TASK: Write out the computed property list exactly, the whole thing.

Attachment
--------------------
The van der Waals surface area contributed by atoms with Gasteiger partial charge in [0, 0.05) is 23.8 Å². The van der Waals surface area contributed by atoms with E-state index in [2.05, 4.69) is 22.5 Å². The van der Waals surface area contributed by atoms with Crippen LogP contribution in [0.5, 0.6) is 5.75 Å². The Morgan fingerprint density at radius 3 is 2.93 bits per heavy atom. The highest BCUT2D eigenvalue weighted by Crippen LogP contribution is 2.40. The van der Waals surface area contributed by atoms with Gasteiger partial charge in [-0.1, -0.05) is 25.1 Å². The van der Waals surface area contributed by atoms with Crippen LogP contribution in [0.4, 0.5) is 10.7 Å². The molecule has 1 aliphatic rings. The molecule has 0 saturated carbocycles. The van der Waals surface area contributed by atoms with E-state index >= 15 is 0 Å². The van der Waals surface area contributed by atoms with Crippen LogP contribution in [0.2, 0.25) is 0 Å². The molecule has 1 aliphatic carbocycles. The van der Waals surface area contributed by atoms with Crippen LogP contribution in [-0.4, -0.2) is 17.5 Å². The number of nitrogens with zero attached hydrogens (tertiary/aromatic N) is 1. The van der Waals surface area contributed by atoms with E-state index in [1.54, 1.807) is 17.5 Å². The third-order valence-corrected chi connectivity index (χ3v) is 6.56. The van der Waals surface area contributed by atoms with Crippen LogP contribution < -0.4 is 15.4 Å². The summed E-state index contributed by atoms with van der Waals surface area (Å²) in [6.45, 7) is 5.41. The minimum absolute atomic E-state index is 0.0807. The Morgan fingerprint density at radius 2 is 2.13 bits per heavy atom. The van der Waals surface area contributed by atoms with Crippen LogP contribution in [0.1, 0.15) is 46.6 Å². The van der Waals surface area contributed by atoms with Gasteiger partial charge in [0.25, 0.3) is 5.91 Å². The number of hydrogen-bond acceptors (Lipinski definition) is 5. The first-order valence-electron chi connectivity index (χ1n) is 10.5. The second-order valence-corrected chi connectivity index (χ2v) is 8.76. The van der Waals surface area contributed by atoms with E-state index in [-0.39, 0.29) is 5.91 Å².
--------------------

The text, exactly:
The van der Waals surface area contributed by atoms with Gasteiger partial charge in [0, 0.05) is 23.8 Å². The van der Waals surface area contributed by atoms with E-state index in [2.05, 4.69) is 22.5 Å². The van der Waals surface area contributed by atoms with Crippen LogP contribution in [0.5, 0.6) is 5.75 Å². The Morgan fingerprint density at radius 3 is 2.93 bits per heavy atom. The highest BCUT2D eigenvalue weighted by Crippen LogP contribution is 2.40. The van der Waals surface area contributed by atoms with Gasteiger partial charge in [-0.1, -0.05) is 25.1 Å². The van der Waals surface area contributed by atoms with Crippen LogP contribution in [0.4, 0.5) is 10.7 Å². The molecule has 1 aliphatic rings. The molecule has 0 saturated carbocycles. The van der Waals surface area contributed by atoms with E-state index >= 15 is 0 Å². The van der Waals surface area contributed by atoms with Crippen LogP contribution in [0.2, 0.25) is 0 Å². The molecule has 1 aliphatic carbocycles. The van der Waals surface area contributed by atoms with Crippen LogP contribution in [-0.4, -0.2) is 17.5 Å². The number of nitrogens with zero attached hydrogens (tertiary/aromatic N) is 1. The van der Waals surface area contributed by atoms with E-state index in [1.54, 1.807) is 17.5 Å². The third-order valence-corrected chi connectivity index (χ3v) is 6.56. The van der Waals surface area contributed by atoms with Crippen LogP contribution < -0.4 is 15.4 Å². The summed E-state index contributed by atoms with van der Waals surface area (Å²) in [6.45, 7) is 5.41. The minimum absolute atomic E-state index is 0.0807. The Morgan fingerprint density at radius 2 is 2.13 bits per heavy atom. The van der Waals surface area contributed by atoms with Crippen LogP contribution in [0.1, 0.15) is 46.6 Å². The van der Waals surface area contributed by atoms with Gasteiger partial charge in [0.25, 0.3) is 5.91 Å². The number of hydrogen-bond acceptors (Lipinski definition) is 5. The first-order valence-electron chi connectivity index (χ1n) is 10.5. The second-order valence-corrected chi connectivity index (χ2v) is 8.76. The van der Waals surface area contributed by atoms with E-state index in [-0.39, 0.29) is 5.91 Å².